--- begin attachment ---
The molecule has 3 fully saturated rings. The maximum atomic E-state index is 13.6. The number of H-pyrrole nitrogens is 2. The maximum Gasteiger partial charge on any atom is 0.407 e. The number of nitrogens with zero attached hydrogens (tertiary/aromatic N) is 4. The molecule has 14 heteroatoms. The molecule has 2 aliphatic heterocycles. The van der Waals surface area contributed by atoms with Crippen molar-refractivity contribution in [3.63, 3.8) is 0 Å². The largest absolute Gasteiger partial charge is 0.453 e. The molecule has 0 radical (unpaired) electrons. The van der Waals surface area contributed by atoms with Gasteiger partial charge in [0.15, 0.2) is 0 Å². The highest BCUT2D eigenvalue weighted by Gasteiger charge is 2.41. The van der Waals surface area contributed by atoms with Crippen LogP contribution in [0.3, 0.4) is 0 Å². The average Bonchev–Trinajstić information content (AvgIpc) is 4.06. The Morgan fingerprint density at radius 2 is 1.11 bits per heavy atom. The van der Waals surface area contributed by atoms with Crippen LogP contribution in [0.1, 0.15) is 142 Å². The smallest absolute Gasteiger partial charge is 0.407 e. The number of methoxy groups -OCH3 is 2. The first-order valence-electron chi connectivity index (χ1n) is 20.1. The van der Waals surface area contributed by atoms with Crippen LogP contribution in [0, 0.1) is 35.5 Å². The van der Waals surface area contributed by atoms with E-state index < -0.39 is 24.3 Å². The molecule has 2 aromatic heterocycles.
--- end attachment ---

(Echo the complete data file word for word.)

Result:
The molecule has 3 fully saturated rings. The maximum atomic E-state index is 13.6. The number of H-pyrrole nitrogens is 2. The maximum Gasteiger partial charge on any atom is 0.407 e. The number of nitrogens with zero attached hydrogens (tertiary/aromatic N) is 4. The molecule has 14 heteroatoms. The molecule has 2 aliphatic heterocycles. The van der Waals surface area contributed by atoms with Crippen molar-refractivity contribution in [3.63, 3.8) is 0 Å². The largest absolute Gasteiger partial charge is 0.453 e. The molecule has 0 radical (unpaired) electrons. The van der Waals surface area contributed by atoms with Gasteiger partial charge in [0.15, 0.2) is 0 Å². The highest BCUT2D eigenvalue weighted by Gasteiger charge is 2.41. The van der Waals surface area contributed by atoms with Crippen LogP contribution in [0.3, 0.4) is 0 Å². The average Bonchev–Trinajstić information content (AvgIpc) is 4.06. The Morgan fingerprint density at radius 2 is 1.11 bits per heavy atom. The van der Waals surface area contributed by atoms with Crippen LogP contribution in [0.1, 0.15) is 142 Å². The smallest absolute Gasteiger partial charge is 0.407 e. The number of methoxy groups -OCH3 is 2. The first-order valence-electron chi connectivity index (χ1n) is 20.1. The van der Waals surface area contributed by atoms with Crippen LogP contribution in [0, 0.1) is 35.5 Å². The van der Waals surface area contributed by atoms with E-state index < -0.39 is 24.3 Å². The molecule has 2 aromatic heterocycles.